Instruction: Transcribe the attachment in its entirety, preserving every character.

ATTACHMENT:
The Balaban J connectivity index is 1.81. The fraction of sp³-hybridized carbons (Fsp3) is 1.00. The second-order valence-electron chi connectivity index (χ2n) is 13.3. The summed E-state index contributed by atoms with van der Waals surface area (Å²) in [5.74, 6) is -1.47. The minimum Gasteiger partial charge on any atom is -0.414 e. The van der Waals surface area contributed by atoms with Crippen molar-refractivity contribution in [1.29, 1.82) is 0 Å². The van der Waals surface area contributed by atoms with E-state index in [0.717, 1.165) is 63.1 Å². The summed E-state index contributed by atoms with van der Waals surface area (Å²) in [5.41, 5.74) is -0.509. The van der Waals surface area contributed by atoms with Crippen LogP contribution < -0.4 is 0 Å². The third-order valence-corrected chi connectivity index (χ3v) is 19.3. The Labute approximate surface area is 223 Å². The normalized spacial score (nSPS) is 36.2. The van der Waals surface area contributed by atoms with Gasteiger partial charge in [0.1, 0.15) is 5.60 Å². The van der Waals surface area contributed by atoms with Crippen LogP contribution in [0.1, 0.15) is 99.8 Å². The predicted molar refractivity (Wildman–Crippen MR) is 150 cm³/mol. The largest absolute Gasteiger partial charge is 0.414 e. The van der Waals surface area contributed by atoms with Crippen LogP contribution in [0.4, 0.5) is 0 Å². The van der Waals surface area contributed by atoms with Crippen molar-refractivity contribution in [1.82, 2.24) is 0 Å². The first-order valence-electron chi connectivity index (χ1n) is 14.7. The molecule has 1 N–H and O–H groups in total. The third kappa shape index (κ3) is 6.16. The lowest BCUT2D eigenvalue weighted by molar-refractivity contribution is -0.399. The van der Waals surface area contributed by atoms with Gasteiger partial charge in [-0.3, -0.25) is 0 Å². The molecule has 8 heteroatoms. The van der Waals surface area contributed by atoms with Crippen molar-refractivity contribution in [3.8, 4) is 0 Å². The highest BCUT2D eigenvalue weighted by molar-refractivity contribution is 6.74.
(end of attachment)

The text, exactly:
The Balaban J connectivity index is 1.81. The fraction of sp³-hybridized carbons (Fsp3) is 1.00. The second-order valence-electron chi connectivity index (χ2n) is 13.3. The summed E-state index contributed by atoms with van der Waals surface area (Å²) in [5.74, 6) is -1.47. The minimum Gasteiger partial charge on any atom is -0.414 e. The van der Waals surface area contributed by atoms with Crippen molar-refractivity contribution in [1.29, 1.82) is 0 Å². The van der Waals surface area contributed by atoms with E-state index in [0.717, 1.165) is 63.1 Å². The summed E-state index contributed by atoms with van der Waals surface area (Å²) in [5.41, 5.74) is -0.509. The van der Waals surface area contributed by atoms with Crippen LogP contribution < -0.4 is 0 Å². The third-order valence-corrected chi connectivity index (χ3v) is 19.3. The Labute approximate surface area is 223 Å². The normalized spacial score (nSPS) is 36.2. The van der Waals surface area contributed by atoms with Gasteiger partial charge in [0.1, 0.15) is 5.60 Å². The van der Waals surface area contributed by atoms with Crippen LogP contribution in [0.1, 0.15) is 99.8 Å². The predicted molar refractivity (Wildman–Crippen MR) is 150 cm³/mol. The largest absolute Gasteiger partial charge is 0.414 e. The van der Waals surface area contributed by atoms with Crippen LogP contribution in [0.4, 0.5) is 0 Å². The van der Waals surface area contributed by atoms with Crippen molar-refractivity contribution in [1.82, 2.24) is 0 Å². The first-order valence-electron chi connectivity index (χ1n) is 14.7. The molecule has 1 N–H and O–H groups in total. The third kappa shape index (κ3) is 6.16. The lowest BCUT2D eigenvalue weighted by molar-refractivity contribution is -0.399. The van der Waals surface area contributed by atoms with Gasteiger partial charge in [-0.3, -0.25) is 0 Å². The molecule has 8 heteroatoms. The van der Waals surface area contributed by atoms with Crippen molar-refractivity contribution in [3.8, 4) is 0 Å². The highest BCUT2D eigenvalue weighted by molar-refractivity contribution is 6.74.